Long shotguns are among the best tools available for recording the sounds of sports from the sidelines, and for harnessing the sounds of nature. The new MKH 8070 brings the unparalleled sound quality and all of the modular versatility of the Sennheiser 8000 Series to this arena of sound capture. Nature documentarians seeking the utmost in fidelity have a formidable new option, and sports broadcasters will be pleased with the improved sonic performance and implementation options that the MKH 8070 will provide.
If you need to mount an 8000 series microphone into an installation and make it as unobtrusive as possible, you can screw the capsule of your choice into either the MZL 8003 (10 feet) or the MZL 8010 (33 feet) remote cables. Any other necessary modules can be screwed into the other end in order to save space. There’s a complete line of Series 8000 products available at B&H which make it possible to achieve the best sound possible, for everything from podium-miking live televised events, to complete systems for panel discussions and news conferences.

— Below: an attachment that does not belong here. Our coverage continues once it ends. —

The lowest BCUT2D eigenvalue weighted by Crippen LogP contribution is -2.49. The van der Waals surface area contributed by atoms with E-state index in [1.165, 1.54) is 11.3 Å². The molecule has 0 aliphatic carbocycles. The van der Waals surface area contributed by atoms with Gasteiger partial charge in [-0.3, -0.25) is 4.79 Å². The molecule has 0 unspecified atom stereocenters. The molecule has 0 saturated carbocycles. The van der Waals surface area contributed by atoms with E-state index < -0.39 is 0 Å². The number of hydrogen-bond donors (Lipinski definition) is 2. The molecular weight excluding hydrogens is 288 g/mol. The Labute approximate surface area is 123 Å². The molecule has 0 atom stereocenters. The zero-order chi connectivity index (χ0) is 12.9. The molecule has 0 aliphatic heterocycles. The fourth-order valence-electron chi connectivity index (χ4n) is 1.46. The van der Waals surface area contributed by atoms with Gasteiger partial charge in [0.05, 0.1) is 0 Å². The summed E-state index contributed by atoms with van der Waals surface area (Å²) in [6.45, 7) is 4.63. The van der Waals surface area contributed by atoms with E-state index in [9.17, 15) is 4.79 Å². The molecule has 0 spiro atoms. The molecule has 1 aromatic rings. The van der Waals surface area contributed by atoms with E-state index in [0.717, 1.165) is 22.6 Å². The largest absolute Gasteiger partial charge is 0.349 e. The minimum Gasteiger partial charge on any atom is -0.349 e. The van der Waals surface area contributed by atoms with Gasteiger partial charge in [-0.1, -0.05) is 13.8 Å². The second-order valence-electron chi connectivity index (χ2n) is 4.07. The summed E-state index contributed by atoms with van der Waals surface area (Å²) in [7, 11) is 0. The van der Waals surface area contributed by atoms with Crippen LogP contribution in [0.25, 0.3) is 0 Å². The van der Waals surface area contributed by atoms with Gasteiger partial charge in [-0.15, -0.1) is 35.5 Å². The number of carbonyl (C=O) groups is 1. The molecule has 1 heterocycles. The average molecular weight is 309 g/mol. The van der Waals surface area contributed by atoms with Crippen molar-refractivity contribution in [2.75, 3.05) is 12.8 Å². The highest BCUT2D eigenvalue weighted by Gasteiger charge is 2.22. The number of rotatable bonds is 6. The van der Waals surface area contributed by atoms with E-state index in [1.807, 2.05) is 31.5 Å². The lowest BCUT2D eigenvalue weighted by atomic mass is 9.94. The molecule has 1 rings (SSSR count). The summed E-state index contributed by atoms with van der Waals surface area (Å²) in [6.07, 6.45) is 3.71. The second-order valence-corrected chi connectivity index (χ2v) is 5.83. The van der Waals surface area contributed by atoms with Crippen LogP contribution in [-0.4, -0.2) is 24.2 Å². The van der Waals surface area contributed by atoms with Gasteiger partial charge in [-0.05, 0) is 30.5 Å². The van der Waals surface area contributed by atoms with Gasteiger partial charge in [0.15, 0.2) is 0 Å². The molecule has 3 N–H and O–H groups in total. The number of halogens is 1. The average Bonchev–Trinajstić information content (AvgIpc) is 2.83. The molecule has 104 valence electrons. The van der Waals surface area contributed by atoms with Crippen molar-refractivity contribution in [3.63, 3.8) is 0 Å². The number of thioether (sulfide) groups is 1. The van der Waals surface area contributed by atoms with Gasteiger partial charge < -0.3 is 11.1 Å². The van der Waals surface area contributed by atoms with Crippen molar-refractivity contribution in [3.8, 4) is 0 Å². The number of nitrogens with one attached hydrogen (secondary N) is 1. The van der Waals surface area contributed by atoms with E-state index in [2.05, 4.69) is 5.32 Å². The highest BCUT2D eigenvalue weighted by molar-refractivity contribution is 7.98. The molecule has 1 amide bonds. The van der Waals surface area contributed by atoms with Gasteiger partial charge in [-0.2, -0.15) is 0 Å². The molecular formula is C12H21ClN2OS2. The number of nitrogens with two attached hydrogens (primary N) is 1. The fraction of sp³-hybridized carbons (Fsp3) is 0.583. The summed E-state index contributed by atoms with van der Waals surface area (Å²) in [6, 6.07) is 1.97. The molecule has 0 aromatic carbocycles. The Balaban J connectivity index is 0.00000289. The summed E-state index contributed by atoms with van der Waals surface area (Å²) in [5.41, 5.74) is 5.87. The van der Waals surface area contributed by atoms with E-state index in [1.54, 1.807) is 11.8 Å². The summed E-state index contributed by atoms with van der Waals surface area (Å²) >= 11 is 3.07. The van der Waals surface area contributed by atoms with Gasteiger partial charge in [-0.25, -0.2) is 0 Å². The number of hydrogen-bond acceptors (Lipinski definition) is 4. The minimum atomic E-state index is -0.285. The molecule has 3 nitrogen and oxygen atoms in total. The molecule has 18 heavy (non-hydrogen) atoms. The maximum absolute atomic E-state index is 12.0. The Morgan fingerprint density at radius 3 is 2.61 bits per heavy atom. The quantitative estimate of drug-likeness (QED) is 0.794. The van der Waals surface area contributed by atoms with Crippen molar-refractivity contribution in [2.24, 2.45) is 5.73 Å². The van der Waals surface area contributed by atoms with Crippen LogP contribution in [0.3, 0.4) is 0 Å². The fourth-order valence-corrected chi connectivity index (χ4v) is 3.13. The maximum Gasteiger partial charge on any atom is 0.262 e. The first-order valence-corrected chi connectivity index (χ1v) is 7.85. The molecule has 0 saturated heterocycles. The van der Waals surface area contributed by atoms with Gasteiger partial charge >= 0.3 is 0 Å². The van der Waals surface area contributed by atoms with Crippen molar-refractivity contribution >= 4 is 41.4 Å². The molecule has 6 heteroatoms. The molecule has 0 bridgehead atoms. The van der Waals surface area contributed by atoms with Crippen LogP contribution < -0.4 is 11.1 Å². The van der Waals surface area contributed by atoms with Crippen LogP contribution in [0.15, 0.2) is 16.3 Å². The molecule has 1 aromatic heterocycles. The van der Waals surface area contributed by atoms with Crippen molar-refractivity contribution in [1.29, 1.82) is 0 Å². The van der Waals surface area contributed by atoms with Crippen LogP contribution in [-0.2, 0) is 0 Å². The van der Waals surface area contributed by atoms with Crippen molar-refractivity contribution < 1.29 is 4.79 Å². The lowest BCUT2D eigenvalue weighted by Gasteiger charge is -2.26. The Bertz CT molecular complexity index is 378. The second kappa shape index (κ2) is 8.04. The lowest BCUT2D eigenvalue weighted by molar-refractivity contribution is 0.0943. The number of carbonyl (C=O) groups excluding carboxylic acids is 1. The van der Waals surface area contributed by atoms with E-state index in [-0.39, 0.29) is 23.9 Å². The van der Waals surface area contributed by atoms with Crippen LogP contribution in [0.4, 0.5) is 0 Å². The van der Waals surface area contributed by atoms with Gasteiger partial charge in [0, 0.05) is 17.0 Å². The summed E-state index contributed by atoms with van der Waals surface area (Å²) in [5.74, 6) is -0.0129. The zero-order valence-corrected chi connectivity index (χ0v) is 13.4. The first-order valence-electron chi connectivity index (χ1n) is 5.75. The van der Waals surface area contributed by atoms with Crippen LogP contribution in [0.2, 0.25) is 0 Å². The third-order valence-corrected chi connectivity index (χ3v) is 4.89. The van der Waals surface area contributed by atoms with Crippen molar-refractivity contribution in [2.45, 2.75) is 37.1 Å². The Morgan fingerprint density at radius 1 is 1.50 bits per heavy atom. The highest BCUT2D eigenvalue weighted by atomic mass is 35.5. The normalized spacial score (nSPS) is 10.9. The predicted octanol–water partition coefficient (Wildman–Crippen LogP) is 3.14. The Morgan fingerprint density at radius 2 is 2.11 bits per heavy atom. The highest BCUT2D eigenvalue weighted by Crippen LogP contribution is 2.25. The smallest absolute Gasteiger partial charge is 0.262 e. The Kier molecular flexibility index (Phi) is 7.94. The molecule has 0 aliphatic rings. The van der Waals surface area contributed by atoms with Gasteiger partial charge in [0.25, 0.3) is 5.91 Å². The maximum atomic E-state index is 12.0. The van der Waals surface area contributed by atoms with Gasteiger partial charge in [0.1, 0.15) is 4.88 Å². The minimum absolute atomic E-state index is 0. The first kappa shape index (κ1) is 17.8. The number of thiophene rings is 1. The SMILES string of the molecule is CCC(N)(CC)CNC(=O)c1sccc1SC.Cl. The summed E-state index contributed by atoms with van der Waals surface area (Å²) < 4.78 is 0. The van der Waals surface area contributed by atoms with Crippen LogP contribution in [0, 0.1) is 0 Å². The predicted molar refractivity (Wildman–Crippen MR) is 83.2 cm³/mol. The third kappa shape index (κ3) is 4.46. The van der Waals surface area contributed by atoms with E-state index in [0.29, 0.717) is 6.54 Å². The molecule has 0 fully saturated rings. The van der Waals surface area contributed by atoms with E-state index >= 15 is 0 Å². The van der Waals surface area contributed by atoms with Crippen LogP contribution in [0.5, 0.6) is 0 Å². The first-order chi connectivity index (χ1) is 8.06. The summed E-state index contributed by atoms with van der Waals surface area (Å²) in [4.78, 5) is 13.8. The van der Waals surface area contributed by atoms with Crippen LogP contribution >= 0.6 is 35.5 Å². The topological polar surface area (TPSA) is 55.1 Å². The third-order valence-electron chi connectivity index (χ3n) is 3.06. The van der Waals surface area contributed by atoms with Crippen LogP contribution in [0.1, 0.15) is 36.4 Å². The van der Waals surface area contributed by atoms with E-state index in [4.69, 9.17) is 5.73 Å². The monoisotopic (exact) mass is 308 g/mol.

Depending on the visual impact the microphone needs to make, two 8000 Series table stands are available: the MZT 8000 and the more modern-looking MZT 8001. The MZG 8000 Swivel Joint makes it possible to position the capsule of your choice where you need it, and a range of extension tubes (15cm, 30cm, 60cm and 120cm), vertical extension bars (30cm, 60cm and 120cm) and bar connectors (the MZGE 8000 and 8002) make it possible to create the ideal custom boom install. The MZH-8000 enables you to utilize your 8000 series equipment in a ceiling mount installation.
The nice thing about this system is that if you own other microphones in the 8000 series, you can use the capsules, cables, modules and components interchangeably as you need them. You can start your kit out with the new MKH 8060 for general boompole use and build it out to a complete solution for every facet of your work. When you make the investment in a professional shotgun microphone, you gain the immediate benefit of having top-notch sound, and you also have the option to use components of your mic in other capacities in the future. That’s a win-win situation for you, and a good reason why the new MKH 8060 and 8070 will be welcome new additions to your sonic toolbox.